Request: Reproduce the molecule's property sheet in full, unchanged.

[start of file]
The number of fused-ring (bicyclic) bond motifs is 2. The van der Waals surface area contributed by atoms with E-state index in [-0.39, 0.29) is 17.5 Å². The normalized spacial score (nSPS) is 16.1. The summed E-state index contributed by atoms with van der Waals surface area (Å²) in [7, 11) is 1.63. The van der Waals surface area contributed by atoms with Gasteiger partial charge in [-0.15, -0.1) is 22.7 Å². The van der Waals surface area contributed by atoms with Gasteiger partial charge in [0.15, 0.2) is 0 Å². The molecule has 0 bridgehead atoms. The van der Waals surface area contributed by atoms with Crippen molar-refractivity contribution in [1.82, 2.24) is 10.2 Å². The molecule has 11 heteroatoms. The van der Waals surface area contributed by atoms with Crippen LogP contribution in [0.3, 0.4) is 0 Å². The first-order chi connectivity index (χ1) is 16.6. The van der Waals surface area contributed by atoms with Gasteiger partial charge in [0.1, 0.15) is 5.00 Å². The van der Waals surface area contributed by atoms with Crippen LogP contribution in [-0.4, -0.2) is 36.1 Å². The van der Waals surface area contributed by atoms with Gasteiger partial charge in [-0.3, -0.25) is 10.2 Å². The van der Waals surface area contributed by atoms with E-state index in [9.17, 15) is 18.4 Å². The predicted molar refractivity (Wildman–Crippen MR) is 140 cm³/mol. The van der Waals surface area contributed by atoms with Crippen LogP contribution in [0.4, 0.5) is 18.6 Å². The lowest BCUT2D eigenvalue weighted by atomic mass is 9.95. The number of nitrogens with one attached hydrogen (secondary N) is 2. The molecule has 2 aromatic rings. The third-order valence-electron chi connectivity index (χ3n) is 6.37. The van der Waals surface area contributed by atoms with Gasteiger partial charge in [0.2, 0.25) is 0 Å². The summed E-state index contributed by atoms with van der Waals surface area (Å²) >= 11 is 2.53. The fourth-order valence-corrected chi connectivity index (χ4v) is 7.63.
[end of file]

The number of fused-ring (bicyclic) bond motifs is 2. The van der Waals surface area contributed by atoms with E-state index in [-0.39, 0.29) is 17.5 Å². The normalized spacial score (nSPS) is 16.1. The summed E-state index contributed by atoms with van der Waals surface area (Å²) in [7, 11) is 1.63. The van der Waals surface area contributed by atoms with Gasteiger partial charge in [-0.15, -0.1) is 22.7 Å². The van der Waals surface area contributed by atoms with Gasteiger partial charge in [0.15, 0.2) is 0 Å². The molecule has 0 bridgehead atoms. The van der Waals surface area contributed by atoms with Crippen molar-refractivity contribution in [1.82, 2.24) is 10.2 Å². The molecule has 11 heteroatoms. The van der Waals surface area contributed by atoms with Crippen LogP contribution in [0.3, 0.4) is 0 Å². The first-order chi connectivity index (χ1) is 16.6. The van der Waals surface area contributed by atoms with Gasteiger partial charge in [0.1, 0.15) is 5.00 Å². The van der Waals surface area contributed by atoms with Crippen LogP contribution in [-0.4, -0.2) is 36.1 Å². The van der Waals surface area contributed by atoms with Gasteiger partial charge in [-0.3, -0.25) is 10.2 Å². The van der Waals surface area contributed by atoms with E-state index in [9.17, 15) is 18.4 Å². The predicted molar refractivity (Wildman–Crippen MR) is 140 cm³/mol. The van der Waals surface area contributed by atoms with Crippen LogP contribution in [0.4, 0.5) is 18.6 Å². The lowest BCUT2D eigenvalue weighted by atomic mass is 9.95. The number of nitrogens with one attached hydrogen (secondary N) is 2. The molecule has 2 aromatic rings. The third-order valence-electron chi connectivity index (χ3n) is 6.37. The van der Waals surface area contributed by atoms with Gasteiger partial charge in [0.2, 0.25) is 0 Å². The summed E-state index contributed by atoms with van der Waals surface area (Å²) >= 11 is 2.53. The fourth-order valence-corrected chi connectivity index (χ4v) is 7.63.